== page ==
Researchers have successfully coerced pancreatic cells of a type 1 diabetic donor to produce insulin. Their strategy could lead to new therapies for patients with this disease.
The research team, led by Keith Al-Hasani, PhD, Ishant Khurana, PhD, and Assam El-Osta, PhD, from Monash University in Melbourne, Australia, published their findings in the article “Inhibition of pancreatic EZH2 restores progenitor insulin in T1D donor” in Signal Transduction and Targeted Therapy.
During Type 1 diabetes (T1D), the insulin-producing cells of the pancreas, called β cells, are destroyed. Patients with T1D, therefore, depend on insulin shots or an insulin pump for survival.
Because of a shortage of organ donors and problems associated with immunosuppressive drugs, transplantation strategies have limited clinical utility. Therefore, Al-Hasani, Khurana, El-Osta, and their team looked at the possibility of regenerating β cells.
“Pancreatic duct cells have been suggested as a source of progenitors for β cell regeneration,” the team wrote in their article. “The objective of this study was to investigate the specific regulation of H3K27me3 writing enzyme EZH2 that is considered responsible for default suppression (transcriptional gene silencing) critical to the ductal progenitor’s developmental program by enabling them to differentiate into functioning insulin-secreting β-cells.”
They examined the effect of GSK126, a highly selective inhibitor of EZH2, in pancreatic tissues from donors. And then they measured the expression of the insulin gene, as well as the expression of genes associated with progenitor identity. All of the genes were expressed in both the non-diabetic and diabetic donors.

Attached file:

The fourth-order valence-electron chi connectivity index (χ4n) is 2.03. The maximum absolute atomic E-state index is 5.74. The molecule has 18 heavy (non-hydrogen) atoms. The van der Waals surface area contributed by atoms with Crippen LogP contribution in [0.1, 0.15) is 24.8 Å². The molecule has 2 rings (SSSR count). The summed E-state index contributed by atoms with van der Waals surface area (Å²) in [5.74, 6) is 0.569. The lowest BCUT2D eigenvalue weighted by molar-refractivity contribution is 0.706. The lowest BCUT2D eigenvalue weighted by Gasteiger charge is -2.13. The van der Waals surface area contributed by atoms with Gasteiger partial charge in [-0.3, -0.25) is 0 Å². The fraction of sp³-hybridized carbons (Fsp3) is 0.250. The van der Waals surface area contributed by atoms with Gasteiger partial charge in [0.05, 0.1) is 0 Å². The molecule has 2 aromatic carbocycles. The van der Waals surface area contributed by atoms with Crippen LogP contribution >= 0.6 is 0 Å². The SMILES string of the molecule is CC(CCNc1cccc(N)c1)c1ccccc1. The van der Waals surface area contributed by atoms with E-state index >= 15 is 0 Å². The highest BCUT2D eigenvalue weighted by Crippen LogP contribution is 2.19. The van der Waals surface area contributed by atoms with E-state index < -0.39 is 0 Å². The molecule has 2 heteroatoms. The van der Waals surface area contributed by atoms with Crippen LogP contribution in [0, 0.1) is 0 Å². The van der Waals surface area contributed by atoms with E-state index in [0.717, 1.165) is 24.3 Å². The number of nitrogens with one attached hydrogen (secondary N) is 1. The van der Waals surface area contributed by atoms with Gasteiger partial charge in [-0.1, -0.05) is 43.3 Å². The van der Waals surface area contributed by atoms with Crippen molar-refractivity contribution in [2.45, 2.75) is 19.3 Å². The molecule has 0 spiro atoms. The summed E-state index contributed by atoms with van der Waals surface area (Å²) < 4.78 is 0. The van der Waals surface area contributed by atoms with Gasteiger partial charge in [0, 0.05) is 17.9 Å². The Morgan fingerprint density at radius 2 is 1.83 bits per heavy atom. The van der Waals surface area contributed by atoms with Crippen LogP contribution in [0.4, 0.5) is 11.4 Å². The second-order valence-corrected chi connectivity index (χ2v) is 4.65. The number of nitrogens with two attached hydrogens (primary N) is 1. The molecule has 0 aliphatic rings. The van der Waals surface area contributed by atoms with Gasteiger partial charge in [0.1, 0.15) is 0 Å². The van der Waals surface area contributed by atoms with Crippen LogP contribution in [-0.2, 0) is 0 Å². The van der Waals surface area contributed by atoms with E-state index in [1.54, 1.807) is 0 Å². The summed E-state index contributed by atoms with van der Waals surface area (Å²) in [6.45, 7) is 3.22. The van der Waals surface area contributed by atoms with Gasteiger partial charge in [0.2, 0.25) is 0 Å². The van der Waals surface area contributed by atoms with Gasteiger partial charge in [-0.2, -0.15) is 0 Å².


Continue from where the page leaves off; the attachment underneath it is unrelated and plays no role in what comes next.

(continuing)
“These results support the notion that EZH2 inhibition restores exocrine multipotency even in chronic disease with total β-cell destruction,” the researchers wrote. In other words, treating the ductal cells with the drug GSK126 caused them to functionally resemble β cells and to produce insulin.
In principle, this new approach would allow insulin-producing β cells that are destroyed in T1D patients to be replaced with new insulin-generating cells. “We consider the research novel and an important step forward towards developing new therapies,” El-Osta said.
However, more work needs to be done.
“The case is an isolated one, of a T1D child with hallmark islet damage and significant destruction of β-cells. Thus, it is unknown if the results will generalize,” the researchers wrote.
“More work is required to define the properties of these cells and establish protocols to isolate and expand them,” Al-Hasani said.
“I would think therapy is pretty far away,” he added. “However, this represents an important step along the way to devising a lasting treatment that might be applicable for all types of diabetes.”
GSK126 is approved for use by the FDA but is not currently licensed for diabetes treatment.